Exercise can encourage a healthier life for children

December 23, 2013

Getting started in martial arts at a young age can lead to a healthier life.

Developing healthy habits often starts at a young age, especially when it comes to taking care of one’s body. Children who are health-conscious may be able to set themselves up for a healthier life, according to a new study from Appalachian State University Human Performance Laboratory at the North Carolina Research Campus in Kannapolis, N.C.

David Nieman, a professor of health and exercise science in Appalachian’s College of Health Sciences, and his team concluded that children who exercise more can quickly experience “less body fat, increased muscular strength and reduced risk factors for major diseases like diabetes, cardiovascular disease and other metabolic and lifestyle-related disorders.”

The proof is in the pudding
One part of the study was conducted in China, where Nieman and his team segmented two groups of 200 obese Chinese children. One half of the kids were sent to a summer camp where they exercised three hours in the morning and three hours in the afternoon, while the others continued with their normal lives. Both groups consumed between 1,600 and 2,000 calories a day. The results showed the average child in the summer camp lost 13 to 17 pounds.

“All of that exercise and weight loss combined to bring most of their risk factors down,” Nieman said. “Their blood pressure went down and insulin sensitivity improved. They were able to handle their glucose better. They had a reduction in total cholesterol. So the overall metabolic health of these children improved in just six weeks.”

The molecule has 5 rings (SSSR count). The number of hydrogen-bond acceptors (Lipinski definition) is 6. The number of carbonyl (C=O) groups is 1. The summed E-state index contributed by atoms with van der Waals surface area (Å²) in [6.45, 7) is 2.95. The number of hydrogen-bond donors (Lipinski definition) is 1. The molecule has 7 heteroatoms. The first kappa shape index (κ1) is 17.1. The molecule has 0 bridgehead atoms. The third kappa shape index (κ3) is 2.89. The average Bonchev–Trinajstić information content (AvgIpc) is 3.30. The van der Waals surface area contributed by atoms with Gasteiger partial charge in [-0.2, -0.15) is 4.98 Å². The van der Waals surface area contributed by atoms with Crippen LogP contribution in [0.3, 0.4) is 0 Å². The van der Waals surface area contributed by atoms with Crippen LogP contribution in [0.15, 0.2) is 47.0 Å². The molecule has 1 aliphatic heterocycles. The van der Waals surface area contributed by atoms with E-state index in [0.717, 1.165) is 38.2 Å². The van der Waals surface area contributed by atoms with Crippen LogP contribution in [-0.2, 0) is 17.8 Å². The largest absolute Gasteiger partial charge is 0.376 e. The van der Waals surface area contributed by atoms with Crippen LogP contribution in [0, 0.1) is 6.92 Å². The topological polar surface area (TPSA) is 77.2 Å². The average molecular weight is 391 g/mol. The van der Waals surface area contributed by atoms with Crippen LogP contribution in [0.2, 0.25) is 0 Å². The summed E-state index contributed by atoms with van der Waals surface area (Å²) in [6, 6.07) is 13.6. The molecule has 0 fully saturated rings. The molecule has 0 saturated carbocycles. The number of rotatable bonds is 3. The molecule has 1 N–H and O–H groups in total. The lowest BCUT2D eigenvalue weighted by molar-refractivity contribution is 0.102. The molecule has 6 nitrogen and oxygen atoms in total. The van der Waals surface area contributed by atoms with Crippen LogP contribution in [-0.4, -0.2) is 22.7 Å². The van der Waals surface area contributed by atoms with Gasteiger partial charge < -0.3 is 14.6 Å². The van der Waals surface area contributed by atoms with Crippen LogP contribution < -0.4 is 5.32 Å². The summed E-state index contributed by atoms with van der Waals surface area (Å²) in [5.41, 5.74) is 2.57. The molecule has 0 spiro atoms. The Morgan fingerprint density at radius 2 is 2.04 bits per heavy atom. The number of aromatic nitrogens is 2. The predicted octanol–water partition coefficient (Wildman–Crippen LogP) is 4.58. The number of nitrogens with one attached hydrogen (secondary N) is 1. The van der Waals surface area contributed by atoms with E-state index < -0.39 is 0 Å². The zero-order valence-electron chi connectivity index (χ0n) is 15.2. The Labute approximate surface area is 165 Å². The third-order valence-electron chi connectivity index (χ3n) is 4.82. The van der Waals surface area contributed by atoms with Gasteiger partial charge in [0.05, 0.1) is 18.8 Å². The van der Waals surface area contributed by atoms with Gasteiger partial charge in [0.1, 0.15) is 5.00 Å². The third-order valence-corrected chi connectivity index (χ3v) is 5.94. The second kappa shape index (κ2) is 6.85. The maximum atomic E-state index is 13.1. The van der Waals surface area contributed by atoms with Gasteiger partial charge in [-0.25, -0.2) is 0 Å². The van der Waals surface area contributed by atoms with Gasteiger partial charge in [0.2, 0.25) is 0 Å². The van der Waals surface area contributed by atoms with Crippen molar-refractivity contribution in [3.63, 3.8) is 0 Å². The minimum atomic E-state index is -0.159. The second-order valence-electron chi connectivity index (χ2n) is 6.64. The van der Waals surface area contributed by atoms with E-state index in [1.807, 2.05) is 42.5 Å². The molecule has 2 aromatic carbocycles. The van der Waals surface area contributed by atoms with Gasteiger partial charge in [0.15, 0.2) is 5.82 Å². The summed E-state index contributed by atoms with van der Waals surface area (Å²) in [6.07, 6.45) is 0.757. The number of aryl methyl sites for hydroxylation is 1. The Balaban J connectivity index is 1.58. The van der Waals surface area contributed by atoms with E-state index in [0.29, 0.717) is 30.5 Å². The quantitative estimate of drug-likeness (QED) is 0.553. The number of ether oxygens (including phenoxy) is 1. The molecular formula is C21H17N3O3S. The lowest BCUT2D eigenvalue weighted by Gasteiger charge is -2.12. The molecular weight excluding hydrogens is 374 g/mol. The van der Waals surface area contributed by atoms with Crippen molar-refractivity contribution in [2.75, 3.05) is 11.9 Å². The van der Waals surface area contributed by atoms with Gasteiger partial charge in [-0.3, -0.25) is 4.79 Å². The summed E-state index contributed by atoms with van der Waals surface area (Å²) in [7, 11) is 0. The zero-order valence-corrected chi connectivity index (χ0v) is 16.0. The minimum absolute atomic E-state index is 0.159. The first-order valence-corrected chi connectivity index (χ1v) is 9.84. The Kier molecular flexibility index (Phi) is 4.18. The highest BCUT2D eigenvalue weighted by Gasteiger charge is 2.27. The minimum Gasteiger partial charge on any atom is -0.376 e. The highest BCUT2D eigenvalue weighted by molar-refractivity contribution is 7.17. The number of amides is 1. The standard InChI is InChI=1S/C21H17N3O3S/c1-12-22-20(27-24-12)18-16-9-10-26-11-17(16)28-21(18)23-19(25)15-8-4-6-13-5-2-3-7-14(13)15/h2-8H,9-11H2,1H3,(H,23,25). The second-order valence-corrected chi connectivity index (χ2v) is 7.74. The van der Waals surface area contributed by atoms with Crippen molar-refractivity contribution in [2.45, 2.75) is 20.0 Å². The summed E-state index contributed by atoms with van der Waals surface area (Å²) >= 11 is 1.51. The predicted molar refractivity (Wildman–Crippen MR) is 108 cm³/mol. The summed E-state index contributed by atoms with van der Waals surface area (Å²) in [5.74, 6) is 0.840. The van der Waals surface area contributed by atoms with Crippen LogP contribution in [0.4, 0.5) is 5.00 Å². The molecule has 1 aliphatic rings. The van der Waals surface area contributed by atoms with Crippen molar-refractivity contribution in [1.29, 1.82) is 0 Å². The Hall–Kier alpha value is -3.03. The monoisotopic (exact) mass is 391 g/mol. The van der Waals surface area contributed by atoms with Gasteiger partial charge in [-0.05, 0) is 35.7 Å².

The more exercise, the better for children
The children in the summer camp took part in activities such as swimming, running, cycling and ping pong. At the same time, they were able to dramatically decrease their body fat levels. These benefits can also be experienced by kids who participate in martial arts classes. An article for FightingMaster.com written by CEO at World Martial Arts Media stated that learning Tae Kwon Do, Karate and Brazilian Jiu Jitsu could be thought of as a form of preventative medicine.

He wrote that the levels of aerobic exercise that are experienced by those in martial arts classes can begin to produce benefits in about three weeks. A few of the physiological advantages include improvements in blood sugar, blood pressure, blood lipids, brain neurotransmitter balance and blood supply to muscles. He continued by stating martial arts can actually reduce the risk factors for health conditions such as hypertension, obesity, chronic fatigue and coronary heart disease.